The Stone Chest by G. A. Henty
Chapter V.--The Arctic Island.
Once on the island, it was seen that the hill rose on its southernmost point.
The ground was rocky, and covered with deep patches of snow in sheltered places.
"I don't like the look of that," observed the captain. "That is this year's snow. Once the frost sets in we are done."
Finding it hard work to traverse the direct route, they made for the western shore.
Here, though they had to clamber over hillocks and steep rocks, they got along quicker.
Suddenly Bok, who was in front, uttered a shout.
On the others hastening up they saw the cause of his astonishment.
Beached in a little bay, with her topmasts gone and the hulk lying over on the port side, was a brig.
The water only washed her rudder-case, and the captain noticed, to his dismay, a thin coating of ice fringing the shore of the inlet.
Not a sign of life was to be seen.
"We must examine her before we do anything else," exclaimed Bob.
Captain Sumner looked at his watch.
"We can spare an hour," he said, "but not more."
There was a rush down the steep rocks on to the sand.
Arriving alongside, for some time they could find no means of climbing on board, till our hero found a rope hanging from the port-bow, which, on being pulled, seemed strong and firm.
As soon as he, the captain, Bok, and one of the men were on deck, which sloped acutely, Bob called to the ladies to say that he would fetch a chair, or something to serve as one, and hoist them up.
To their surprise the companionway was not blocked with ice and the doorway was shut.
It opened easily, and our hero was the first to descend.
An extraordinary scene presented itself to his eyes directly they got accustomed to the gloom.
Seated at a table, some upright, others with their heads sunk in their folded arms, which rested on the table, were the shrunken bodies of a dozen or more men.
So life-like were they that not until he had summoned up courage to touch one did Bob believe them dead.
Some empty bottles, and a cup or two, stood on the table.
They might have dropped to sleep after a carouse.
If they had it was the sleep of death.
Remembering his promise, Bob looked around for a chair.
Not seeing one unoccupied, he was obliged to lift up one of the bodies and lay it on a locker.
Within another locker was found a length of stout rope, which seemed uninjured, and, accompanied by Bok, he repaired on deck and hastened to the side.
The chair was soon rigged, and Mrs. Cromwell and Viola were hauled on board.
To prepare them for the ghastly sight, our hero told them and Jack what they would see.
Opening a door at the bulkhead, Captain Sumner, closely followed by the two lads and the others, stepped into a narrow passage, which had berths on each side.
Passing through a second door they came into a square room, in which was built a clay and stone fireplace.
The captain stopped short.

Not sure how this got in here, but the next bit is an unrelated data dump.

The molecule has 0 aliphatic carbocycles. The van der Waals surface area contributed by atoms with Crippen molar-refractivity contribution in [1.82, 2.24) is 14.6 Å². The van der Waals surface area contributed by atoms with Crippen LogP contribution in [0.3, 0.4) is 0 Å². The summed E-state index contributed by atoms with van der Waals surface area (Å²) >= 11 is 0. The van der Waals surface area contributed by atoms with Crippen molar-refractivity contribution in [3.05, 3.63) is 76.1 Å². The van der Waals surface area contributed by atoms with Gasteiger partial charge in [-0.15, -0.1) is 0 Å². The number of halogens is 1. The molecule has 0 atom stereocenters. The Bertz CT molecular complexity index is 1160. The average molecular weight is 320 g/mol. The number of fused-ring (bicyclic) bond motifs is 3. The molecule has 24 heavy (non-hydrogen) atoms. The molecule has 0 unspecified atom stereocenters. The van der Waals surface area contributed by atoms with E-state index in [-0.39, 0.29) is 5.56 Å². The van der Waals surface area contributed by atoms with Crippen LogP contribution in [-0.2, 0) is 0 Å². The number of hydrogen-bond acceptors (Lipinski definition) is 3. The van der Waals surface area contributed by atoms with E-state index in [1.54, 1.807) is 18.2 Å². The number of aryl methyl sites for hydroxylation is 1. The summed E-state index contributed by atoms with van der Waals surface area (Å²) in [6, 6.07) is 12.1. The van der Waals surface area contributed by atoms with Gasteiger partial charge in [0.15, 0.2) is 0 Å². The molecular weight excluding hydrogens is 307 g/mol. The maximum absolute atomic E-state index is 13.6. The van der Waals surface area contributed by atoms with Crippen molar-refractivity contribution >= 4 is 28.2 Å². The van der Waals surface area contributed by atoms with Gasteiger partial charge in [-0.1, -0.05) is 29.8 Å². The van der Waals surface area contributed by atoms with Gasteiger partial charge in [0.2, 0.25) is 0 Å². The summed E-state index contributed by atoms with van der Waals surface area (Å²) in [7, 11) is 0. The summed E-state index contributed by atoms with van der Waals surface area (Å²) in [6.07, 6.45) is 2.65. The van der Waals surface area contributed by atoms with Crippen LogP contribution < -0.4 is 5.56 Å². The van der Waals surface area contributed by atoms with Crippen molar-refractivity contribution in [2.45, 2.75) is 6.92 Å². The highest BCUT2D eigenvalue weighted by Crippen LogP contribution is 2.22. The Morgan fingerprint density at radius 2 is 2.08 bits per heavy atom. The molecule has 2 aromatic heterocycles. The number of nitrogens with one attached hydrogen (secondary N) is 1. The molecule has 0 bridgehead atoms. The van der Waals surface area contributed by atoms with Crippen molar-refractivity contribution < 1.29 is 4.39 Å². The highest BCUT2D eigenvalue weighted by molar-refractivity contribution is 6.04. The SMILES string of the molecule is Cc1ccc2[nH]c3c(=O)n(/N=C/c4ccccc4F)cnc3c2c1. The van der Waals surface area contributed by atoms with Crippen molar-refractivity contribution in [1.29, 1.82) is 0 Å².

A fire smoldered on the hearth.
"Hullo!" cried the captain. "Someone still lives!"
"Yonder lies the body of a man!" exclaimed Viola, who had crept to Bob's side and taken his arm between her hands.
"Don't be afraid," he whispered. "We must be glad that we have arrived in time, if indeed we have."
The captain and Bob advanced to the prostrate man's side.
He was lying on a rug of seals' skins, with another pulled over him, under which was a blanket.
"He lives!" cried the captain, placing his hand over the heart of the unconscious man.
After a minute a faint color mantled his white cheek and he heaved a long sigh.
Presently the eyelids trembled, and a moment later he opened them.
They rested on the captain, who was stooping over him.
A look of surprise came into them, but they almost immediately closed again.
A dose of hot brandy was given.
This time he recovered considerably, and looked round him inquiringly.
"You will do now, my man," cried the captain encouragingly. "Try him with the food," he added.
Mrs. Cromwell brought the roughly minced meat and soddened bread and placed a spoonful in the sufferer's mouth.
He swallowed it eagerly.
After he had taken some half-dozen spoonfuls he turned his head on the pillow and fell asleep.
"He will be all right now," whispered the captain. "But someone must stay with him while we ransack the ship."
A second door led forward, and, leaving the watchers, the rest of the party passed through it.
Forward was found a number of great casks, such as are used to receive the blubber cut from the whale.
"She is a whaler, evidently," exclaimed the captain.
In the forecastle there was nothing except some hammocks and a chest or two.
"We can get warmer clothing than what we possess, anyhow," remarked the captain. "Now, what's the best thing to do?"
"We can carry the man back in a hammock," suggested one. "I doubt it," replied the captain. "What I propose is that some of us stay the night with him, and we will return in the morning, by which time he will be much stronger."
On their return to the square room, Bob and Jack volunteered to remain.
This done, Bok was delegated to bring them some supper.
On arriving Bok first fastened to the rope the package he had brought, which was drawn on board, and then the rope was lowered again.
"Be jabers! but it's cold, it is," he cried. "If I might be so bold, I would jist suggest that we should go down below. How is the dead man?"
"He isn't dead yet," replied Bob, laughing. "But he is sleeping still. I hope you have brought something good for him."
"Good, is it? There's a tin of soup, and another of salmon, besides a piece of seal, that Leeks shot while we were away.
"Then there is a bottle of wine--that's for yerselves and the sick man--and half a bottle of good rum, which I hope I may have my share in.
"Faith, there is enough to make us as merry and comfortable as if we were waking the dead man below there."